Post by Northern Exploration on Jul 31, 2008 17:08:32 GMT -8
Yes a sturdy dock for temporary use, is all that is needed. Bare bones in case of emergency, no frills. If something were to ever happen in Horseshoe Bay (a rock slide blocking the berths) this temp facility could at least do minimal duties. So it isn't just for the Sea to Sky.
Queen of Prince Rupert at Bear Cove - Thankyou for your years of service
the Ministry of Transportation and Highways should have made sure that the Darrell Bay ramp was maintained to a standard similar to that of Porteau Cove.
Highways maintains both so I don't know why the difference in maintenance. I suppose the shier amount of use that Porteau Cove's dock gets makes it a higher priority. Technically the whole apperatus and dock/pier is under control of Highways rather than BC Parks.
I took a few pictures of our Marine infrastructure a few months ago. I can asure you all nothing has changed.
I'll start off with the dock at Darrel Bay, which was the Ferry dock that BC Ferries considered running a Ferry to. But it was deemed unsafe to use. As you can see, the dock is outdated, yet seems to remain entact. It was actually given a new wooden deck, new railings, and a new ramp back in 2005/6. I can even remember seeing the Nimpkish fill in for the Garibaldi II back in 2004, while she was out for annual refit.
Here's our deep sea port, which can handle some fairly large Freighters. It has rail and road access.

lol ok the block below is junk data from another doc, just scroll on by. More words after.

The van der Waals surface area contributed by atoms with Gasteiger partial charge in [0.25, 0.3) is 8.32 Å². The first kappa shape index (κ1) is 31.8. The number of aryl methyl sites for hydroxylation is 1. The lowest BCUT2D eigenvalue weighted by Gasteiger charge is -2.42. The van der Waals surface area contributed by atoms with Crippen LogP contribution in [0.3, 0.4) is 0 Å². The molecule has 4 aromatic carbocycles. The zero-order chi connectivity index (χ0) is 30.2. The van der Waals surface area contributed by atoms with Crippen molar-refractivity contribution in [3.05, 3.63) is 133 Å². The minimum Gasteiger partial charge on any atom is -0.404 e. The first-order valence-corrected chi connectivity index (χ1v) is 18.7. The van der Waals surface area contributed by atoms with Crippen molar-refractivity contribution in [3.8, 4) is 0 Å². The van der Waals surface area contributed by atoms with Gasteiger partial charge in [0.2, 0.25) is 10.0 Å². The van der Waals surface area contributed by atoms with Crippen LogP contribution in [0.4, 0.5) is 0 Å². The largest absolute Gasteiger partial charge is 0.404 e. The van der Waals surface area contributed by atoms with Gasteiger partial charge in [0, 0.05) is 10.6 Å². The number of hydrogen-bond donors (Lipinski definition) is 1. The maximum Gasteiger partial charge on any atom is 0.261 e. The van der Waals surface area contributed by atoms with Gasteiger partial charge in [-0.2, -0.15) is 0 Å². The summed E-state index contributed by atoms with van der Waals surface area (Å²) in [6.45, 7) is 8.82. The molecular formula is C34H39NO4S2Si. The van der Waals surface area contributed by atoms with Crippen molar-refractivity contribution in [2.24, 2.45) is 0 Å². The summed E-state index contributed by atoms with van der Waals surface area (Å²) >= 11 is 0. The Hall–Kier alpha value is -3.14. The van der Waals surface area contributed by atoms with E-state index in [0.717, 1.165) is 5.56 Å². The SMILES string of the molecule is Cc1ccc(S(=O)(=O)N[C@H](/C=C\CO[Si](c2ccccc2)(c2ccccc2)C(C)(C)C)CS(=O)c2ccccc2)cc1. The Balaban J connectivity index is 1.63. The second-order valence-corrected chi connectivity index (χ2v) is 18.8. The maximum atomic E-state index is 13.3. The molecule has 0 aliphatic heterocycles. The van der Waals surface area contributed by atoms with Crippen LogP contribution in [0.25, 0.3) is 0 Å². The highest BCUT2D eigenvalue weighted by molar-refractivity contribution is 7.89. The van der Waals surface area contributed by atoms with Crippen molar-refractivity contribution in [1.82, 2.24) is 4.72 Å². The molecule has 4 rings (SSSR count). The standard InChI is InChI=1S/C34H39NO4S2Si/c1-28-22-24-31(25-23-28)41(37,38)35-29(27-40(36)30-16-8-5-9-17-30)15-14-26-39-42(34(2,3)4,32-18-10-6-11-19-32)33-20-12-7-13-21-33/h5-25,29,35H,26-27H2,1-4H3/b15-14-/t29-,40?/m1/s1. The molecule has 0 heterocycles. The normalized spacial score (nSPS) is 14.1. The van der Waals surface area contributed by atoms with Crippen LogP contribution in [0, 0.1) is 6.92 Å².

Now here's the old train barge ramp. There used to be an old Chlorine plant at this site, and it was all removed back in 1997. The dock has seen better days. One of the last times it was used, was when the Queen of the Islands came up to spend a Winter here. The ramp was always left in the raised position before, but there was a gangway leading down on to the ferry. She even broke lose from this dock, because she wanted to go for a trip down Howe Sound with the Northern outflow winds we had at the time. They managed to tow her back from Watts point, which is just noticeable in the background on the left.
I've been looking at some historical photos of Horseshoe Bay recently, and found some pretty shocking evidence... For the people who protested the Eagle Bluffs overland route, they are about 50 years to late. They might want to go find the people who built the original Sea-to-Sky as well as the PGE railway route along Howe Sound. Historical photos of Horseshoe Bay reveal that the construction basically laid bare the rock bluffs near Horseshoe Bay... all the vegetation just disappeared in some spots.
Perhaps the highway expansion is not the environmental dooms-day they would have us believe. It also does not seem very reflective of a supposedly environmentally conscious provincial government to ignore the purportedly more environmentally friendly option of building a tunnel. If you want to save the environment, you should choose the greener option when building a highway, even if the price-tag is a little higher, because, can you really put a price on the future health of environment and the inestimable value that all those at-risk species will have in the future if you had saved their habitat by building a tunnel?
Last Edit: Aug 13, 2008 13:25:32 GMT -8 by Mill Bay